SIR – Having arrived early to obtain good seats for the canonisation of St John Henry Newman at St Peter’s, our prayer was disturbed not only by ‘‘selfies’’ being taken, but by a conversation about the FT, which one gentleman behind us was having loudly with his younger companion, who was proudly boasting of “bagging” seats for friends who were still having coffee somewhere outside St Peter’s Square.
Commenting to my husband that the booklets-for-towels image which this conjured up was reminiscent of the uncharitable holiday act of sun-lounger hogging, I now fear this may have been overheard. I “offered up” my frustration – “the first shall be last and the last shall be first”.
The coffee drinkers arrived, posed for photos against a backdrop of saints and finally settled down. Post-Communion comments, not sotto voce, by the younger man that he didn’t “have a clue” what was going on, and from the older one, that “saint-making” involved “a lot of bureaucracy” and was “all political”, was another opportunity to suffer the faults of others for the sake of His Truth – “Lead, kindly Light, amid the encircling gloom …”
Graced to forget, I was sharply reminded of this aspect of our experience by William Cash’s Diary (October 18). While suffering is a virtue, correcting error is a spiritual act of mercy. The final word must go to St John Henry Newman who, before penning a word, must surely have first examined his conscience.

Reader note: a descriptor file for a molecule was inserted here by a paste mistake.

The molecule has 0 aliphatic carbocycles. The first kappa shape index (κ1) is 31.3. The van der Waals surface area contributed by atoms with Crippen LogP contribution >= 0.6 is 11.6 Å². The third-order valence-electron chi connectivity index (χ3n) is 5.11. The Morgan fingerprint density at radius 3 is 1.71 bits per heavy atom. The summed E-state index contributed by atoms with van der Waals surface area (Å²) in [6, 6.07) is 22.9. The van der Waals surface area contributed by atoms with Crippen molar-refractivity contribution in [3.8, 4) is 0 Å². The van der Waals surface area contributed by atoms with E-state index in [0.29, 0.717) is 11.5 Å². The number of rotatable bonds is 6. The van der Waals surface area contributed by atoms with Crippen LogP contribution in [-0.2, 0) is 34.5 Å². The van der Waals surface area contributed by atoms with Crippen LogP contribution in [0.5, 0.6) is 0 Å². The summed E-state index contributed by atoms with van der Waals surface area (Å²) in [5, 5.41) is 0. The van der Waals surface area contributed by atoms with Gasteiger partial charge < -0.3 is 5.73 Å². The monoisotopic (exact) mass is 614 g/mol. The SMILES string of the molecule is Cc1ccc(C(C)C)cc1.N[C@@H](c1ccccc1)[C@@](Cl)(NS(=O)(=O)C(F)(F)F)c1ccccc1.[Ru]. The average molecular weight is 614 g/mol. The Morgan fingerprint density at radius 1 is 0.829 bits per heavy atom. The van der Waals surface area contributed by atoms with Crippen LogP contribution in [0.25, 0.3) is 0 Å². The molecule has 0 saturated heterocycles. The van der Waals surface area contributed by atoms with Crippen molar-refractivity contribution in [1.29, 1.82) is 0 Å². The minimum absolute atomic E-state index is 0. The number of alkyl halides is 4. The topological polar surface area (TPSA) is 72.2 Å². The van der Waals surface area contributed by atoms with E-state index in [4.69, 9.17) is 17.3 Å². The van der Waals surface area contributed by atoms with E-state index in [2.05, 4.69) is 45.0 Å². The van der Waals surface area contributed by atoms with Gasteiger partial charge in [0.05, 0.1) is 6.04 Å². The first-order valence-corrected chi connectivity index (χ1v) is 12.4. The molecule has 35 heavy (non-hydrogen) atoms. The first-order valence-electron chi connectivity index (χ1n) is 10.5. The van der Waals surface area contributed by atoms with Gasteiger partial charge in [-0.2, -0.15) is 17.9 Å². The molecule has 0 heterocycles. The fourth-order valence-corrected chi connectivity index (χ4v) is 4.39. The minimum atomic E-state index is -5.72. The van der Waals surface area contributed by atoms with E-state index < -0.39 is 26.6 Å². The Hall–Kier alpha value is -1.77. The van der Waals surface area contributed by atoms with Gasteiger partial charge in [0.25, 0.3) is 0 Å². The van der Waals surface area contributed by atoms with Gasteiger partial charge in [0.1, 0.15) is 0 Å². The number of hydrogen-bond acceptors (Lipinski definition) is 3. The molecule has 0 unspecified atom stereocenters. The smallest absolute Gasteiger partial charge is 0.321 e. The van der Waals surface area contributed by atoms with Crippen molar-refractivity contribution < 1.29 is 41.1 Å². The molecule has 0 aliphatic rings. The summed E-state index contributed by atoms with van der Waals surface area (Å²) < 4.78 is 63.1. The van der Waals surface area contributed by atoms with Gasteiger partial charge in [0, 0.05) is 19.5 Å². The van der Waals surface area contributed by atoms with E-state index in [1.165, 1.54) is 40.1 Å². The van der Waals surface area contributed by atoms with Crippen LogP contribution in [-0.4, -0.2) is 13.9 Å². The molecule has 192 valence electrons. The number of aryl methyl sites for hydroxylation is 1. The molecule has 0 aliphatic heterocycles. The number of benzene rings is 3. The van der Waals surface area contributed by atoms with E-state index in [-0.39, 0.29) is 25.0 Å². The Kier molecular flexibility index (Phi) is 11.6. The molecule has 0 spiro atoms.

Stockport, Greater Manchester
SIR – The “official” miracles attributed to St John Henry Newman are all well and good, but perhaps we are missing the significance of his greatest “miracle”, which has been the conversion of the thousands of people who have been brought into the Catholic Church as a result of his writings and explanations of the faith.
His work is still continuing and has been particularly important in the conversion of Anglicans who have become interested in the teachings and practice of the Catholic Church. It is no coincidence that the establishment of the ordinariate in this country has been greatly assisted by many of those inspired by his teachings.
The canonisation of Cardinal John Henry Newman has been a significant event in the history of our country and can do much to encourage the conversion of England and bring healing to our country – “Our Lady’s Dowry” – during these troubled times.
SIR – Watching the canonisation Mass from St Peter’s Square, I was struck again by the need for the Church to come to terms with the implications of mega outdoor celebrations. In particular, while heads need protection from the sun, the sight of concelebrating priests in jaunty baseball caps is unedifying and detracts from solemnity, even leading perhaps to further lack of respect, such as the use of mobile phones to photograph the Mass.
SIR – Jack Carrigan (Books, October 18) notes that Newman was “an accomplished violinist from a musical family that regularly held musical evenings and attended concerts”, but that he was forced to lay down his bow in 1849, following his conversion. It was only 16 years later that Newman took up the violin again, while staying at Rednal Retreat House, “making the Rednal wilderness resound with solitary strains”. I hope there is an artist out there who can show our newest saint in this touching scene.